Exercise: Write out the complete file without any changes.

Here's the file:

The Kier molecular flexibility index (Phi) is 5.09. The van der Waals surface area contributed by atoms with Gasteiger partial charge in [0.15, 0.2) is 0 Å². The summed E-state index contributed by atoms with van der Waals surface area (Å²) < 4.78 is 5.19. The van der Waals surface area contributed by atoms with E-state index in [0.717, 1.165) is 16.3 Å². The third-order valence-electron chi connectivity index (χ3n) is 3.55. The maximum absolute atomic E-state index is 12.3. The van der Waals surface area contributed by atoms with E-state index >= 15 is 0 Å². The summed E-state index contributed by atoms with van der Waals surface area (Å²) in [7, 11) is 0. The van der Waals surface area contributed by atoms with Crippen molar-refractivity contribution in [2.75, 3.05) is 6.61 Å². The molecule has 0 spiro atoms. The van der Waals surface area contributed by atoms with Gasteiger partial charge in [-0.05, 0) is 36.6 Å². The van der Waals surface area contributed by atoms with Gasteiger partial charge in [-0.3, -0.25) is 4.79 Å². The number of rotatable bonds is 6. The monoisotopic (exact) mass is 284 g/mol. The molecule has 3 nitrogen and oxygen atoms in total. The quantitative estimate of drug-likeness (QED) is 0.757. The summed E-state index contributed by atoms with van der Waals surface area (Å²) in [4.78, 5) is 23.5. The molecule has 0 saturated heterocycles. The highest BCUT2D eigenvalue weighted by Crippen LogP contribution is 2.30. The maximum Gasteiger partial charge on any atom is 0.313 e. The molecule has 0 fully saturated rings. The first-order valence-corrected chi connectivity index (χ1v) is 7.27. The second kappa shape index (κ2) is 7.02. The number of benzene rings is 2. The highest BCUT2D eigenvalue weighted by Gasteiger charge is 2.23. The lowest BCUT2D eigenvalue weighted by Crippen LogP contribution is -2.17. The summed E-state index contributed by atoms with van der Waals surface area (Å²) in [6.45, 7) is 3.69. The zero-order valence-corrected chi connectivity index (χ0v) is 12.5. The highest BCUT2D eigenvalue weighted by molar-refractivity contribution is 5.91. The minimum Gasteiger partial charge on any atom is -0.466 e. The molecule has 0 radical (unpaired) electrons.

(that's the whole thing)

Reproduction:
The Kier molecular flexibility index (Phi) is 5.09. The van der Waals surface area contributed by atoms with Gasteiger partial charge in [0.15, 0.2) is 0 Å². The summed E-state index contributed by atoms with van der Waals surface area (Å²) < 4.78 is 5.19. The van der Waals surface area contributed by atoms with E-state index in [0.717, 1.165) is 16.3 Å². The third-order valence-electron chi connectivity index (χ3n) is 3.55. The maximum absolute atomic E-state index is 12.3. The van der Waals surface area contributed by atoms with E-state index >= 15 is 0 Å². The summed E-state index contributed by atoms with van der Waals surface area (Å²) in [7, 11) is 0. The van der Waals surface area contributed by atoms with Crippen molar-refractivity contribution in [2.75, 3.05) is 6.61 Å². The molecule has 0 spiro atoms. The van der Waals surface area contributed by atoms with Gasteiger partial charge in [-0.05, 0) is 36.6 Å². The van der Waals surface area contributed by atoms with Gasteiger partial charge in [-0.3, -0.25) is 4.79 Å². The number of rotatable bonds is 6. The monoisotopic (exact) mass is 284 g/mol. The molecule has 3 nitrogen and oxygen atoms in total. The quantitative estimate of drug-likeness (QED) is 0.757. The summed E-state index contributed by atoms with van der Waals surface area (Å²) in [4.78, 5) is 23.5. The molecule has 0 saturated heterocycles. The highest BCUT2D eigenvalue weighted by Crippen LogP contribution is 2.30. The maximum Gasteiger partial charge on any atom is 0.313 e. The molecule has 0 fully saturated rings. The first-order valence-corrected chi connectivity index (χ1v) is 7.27. The second kappa shape index (κ2) is 7.02. The number of benzene rings is 2. The highest BCUT2D eigenvalue weighted by Gasteiger charge is 2.23. The lowest BCUT2D eigenvalue weighted by Crippen LogP contribution is -2.17. The summed E-state index contributed by atoms with van der Waals surface area (Å²) in [6.45, 7) is 3.69. The zero-order valence-corrected chi connectivity index (χ0v) is 12.5. The highest BCUT2D eigenvalue weighted by molar-refractivity contribution is 5.91. The minimum Gasteiger partial charge on any atom is -0.466 e. The molecule has 0 radical (unpaired) electrons.